Man, look, I remember going to Chance the Rapper’s concert at Providence, and he had that band up there, and I was like, “I need to do that next. I want a band.” Just performing with a band is totally different. You have to rap different. You have to move differently—I don’t have the stage as much as I used to, ’cause they’re a 10-piece band, and I usually perform with at least six of them.
They bring a different edge to my music. A lot of my beats are very hard-hitting, Chicago-style, and then I get this funk-jazz band that just takes my music and tones it out. Like, who can make “Feelin’ Lucky” sound the way they have? Only Glass Bandit, so that experience has helped me get a little bit more musically inclined. I think, overall, that process has been a growing process, and I love it and I don’t think I want to perform without one. It’s kind of one of those things like, “Dang, I did it,” and now I don’t see my performing without a band in the future.
You’re stretching out in these different ways. Do you feel that being in like a college town has changed how you approach music versus how you would in Chicago?
Absolutely. I have a lot of friends that are in Chicago right now and they put out some music. It’s different. I think, being in a college town, things are at our fingertips. Not as big as the city, I would say, but there’s a lot more opportunity, especially to get seen or perform. In Chicago, I’d be paying a lot of money to perform, trying to sell hundreds of tickets, but in Lawrence I had the same opportunities to get on the stage and not have to work like that.
I’ve noticed—living here for as long as I have— living in the college town makes you kind of get to be younger longer. It’s like that Matthew McConaughey thing. You keep getting older, but you feel the same age.
That’s exactly how it is. It’s like, everyone around me stays young, so I’m like, “Whoa.” I get to stay in the loop, I guess.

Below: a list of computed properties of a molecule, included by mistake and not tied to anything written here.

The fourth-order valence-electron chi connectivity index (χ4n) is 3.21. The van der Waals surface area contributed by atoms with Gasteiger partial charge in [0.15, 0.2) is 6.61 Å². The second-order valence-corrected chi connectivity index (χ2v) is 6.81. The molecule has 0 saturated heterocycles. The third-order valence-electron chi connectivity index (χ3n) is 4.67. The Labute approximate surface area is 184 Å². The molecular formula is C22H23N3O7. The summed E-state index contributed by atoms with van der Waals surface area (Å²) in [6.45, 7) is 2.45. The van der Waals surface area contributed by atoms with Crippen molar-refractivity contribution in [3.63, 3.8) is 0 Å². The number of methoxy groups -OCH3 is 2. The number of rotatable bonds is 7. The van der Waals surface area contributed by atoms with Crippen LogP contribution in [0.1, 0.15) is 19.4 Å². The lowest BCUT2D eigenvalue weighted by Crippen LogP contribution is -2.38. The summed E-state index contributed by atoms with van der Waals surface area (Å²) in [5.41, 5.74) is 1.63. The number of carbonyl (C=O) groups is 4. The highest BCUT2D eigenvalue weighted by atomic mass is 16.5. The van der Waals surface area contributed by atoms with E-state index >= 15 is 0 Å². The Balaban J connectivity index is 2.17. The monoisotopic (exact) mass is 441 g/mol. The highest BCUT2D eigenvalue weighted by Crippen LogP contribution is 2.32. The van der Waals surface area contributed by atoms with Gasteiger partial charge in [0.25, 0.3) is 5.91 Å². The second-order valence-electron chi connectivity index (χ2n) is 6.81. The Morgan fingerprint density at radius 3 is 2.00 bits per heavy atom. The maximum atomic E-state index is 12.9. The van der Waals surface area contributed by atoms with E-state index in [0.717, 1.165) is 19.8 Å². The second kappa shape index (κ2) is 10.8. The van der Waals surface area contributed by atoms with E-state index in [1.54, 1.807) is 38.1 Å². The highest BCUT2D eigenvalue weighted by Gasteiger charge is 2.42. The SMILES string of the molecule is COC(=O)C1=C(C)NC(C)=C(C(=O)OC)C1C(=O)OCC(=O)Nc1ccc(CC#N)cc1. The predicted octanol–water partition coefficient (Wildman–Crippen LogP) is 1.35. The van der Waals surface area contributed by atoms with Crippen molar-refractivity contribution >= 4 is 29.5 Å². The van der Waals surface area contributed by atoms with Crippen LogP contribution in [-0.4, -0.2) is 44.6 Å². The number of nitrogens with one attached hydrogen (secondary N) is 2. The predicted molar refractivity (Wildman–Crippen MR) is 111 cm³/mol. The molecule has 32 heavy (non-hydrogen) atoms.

Because you work with students, do you feel—even being a musician, yourself—do you feel that, working with kids in the Career Center, you’re getting turned on to stuff that you probably wouldn’t?
I think it’s two different worlds. I flip those worlds every day. That’s the hardest part about not being a full-time, hundred percent into your craft, is when you work, right? I have degrees in marketing, so I’m doing that all day long, and I’m loving it, and I’m working with my interns and we’re hashing out problems for the Career Center. After that, I have to head into the studio and turn on my creative hat and rap.
Working with students, I think, keeps me in that place in higher ed. I love the students. They help keep me young. They really enjoy my music or at least they say they love it. [laughs] So, it’s been really cool to still be on a college campus.
Actually, the coolest thing about this song, was it started off as a KU class project. KU was like, “Hey, Cuee, we have this new production class. We want them to get cool behind keys. We’ll throw you a beat, write to it—we want to practice recording.” So, we all worked on this song, the song ended up being amazing, and I said, “You know what? I think I’m gonna drop this as a single, because it’s pretty fucking dope.”
This is the first time I’ve been on the mic since transitioning and just really getting everything together. And, the song is in a new style for me, so it all came together. Also, one of the students from the production class is actually also one of my interns. Came to me, and said, “I really want to shoot this music video. I have some cool ideas.” I was like I actually have some ideas, so we sat down and hashed it out, and shot it over two days. It’s just me in the video, essentially making a mark—a statement.